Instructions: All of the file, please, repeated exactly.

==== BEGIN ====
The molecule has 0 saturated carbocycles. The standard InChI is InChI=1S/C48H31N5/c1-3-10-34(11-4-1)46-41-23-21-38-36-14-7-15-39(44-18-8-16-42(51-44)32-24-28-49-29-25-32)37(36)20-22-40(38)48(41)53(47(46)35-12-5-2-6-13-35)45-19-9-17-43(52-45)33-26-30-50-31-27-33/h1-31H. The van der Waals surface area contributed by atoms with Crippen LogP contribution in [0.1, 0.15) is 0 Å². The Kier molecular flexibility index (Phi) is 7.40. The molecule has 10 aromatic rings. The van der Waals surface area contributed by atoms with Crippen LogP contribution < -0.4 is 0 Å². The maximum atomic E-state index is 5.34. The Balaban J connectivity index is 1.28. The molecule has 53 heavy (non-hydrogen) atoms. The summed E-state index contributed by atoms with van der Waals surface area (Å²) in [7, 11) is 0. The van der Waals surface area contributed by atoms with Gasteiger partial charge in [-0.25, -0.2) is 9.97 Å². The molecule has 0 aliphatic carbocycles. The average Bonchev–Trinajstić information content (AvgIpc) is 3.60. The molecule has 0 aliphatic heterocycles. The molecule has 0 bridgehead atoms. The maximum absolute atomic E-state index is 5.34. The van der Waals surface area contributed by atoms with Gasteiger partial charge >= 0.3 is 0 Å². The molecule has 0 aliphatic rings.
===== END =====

The molecule has 0 saturated carbocycles. The standard InChI is InChI=1S/C48H31N5/c1-3-10-34(11-4-1)46-41-23-21-38-36-14-7-15-39(44-18-8-16-42(51-44)32-24-28-49-29-25-32)37(36)20-22-40(38)48(41)53(47(46)35-12-5-2-6-13-35)45-19-9-17-43(52-45)33-26-30-50-31-27-33/h1-31H. The van der Waals surface area contributed by atoms with Crippen LogP contribution in [0.1, 0.15) is 0 Å². The Kier molecular flexibility index (Phi) is 7.40. The molecule has 10 aromatic rings. The van der Waals surface area contributed by atoms with Crippen LogP contribution < -0.4 is 0 Å². The maximum atomic E-state index is 5.34. The Balaban J connectivity index is 1.28. The molecule has 53 heavy (non-hydrogen) atoms. The summed E-state index contributed by atoms with van der Waals surface area (Å²) in [7, 11) is 0. The van der Waals surface area contributed by atoms with Gasteiger partial charge in [-0.25, -0.2) is 9.97 Å². The molecule has 0 aliphatic carbocycles. The average Bonchev–Trinajstić information content (AvgIpc) is 3.60. The molecule has 0 aliphatic heterocycles. The molecule has 0 bridgehead atoms. The maximum absolute atomic E-state index is 5.34. The van der Waals surface area contributed by atoms with Gasteiger partial charge >= 0.3 is 0 Å². The molecule has 0 aliphatic rings.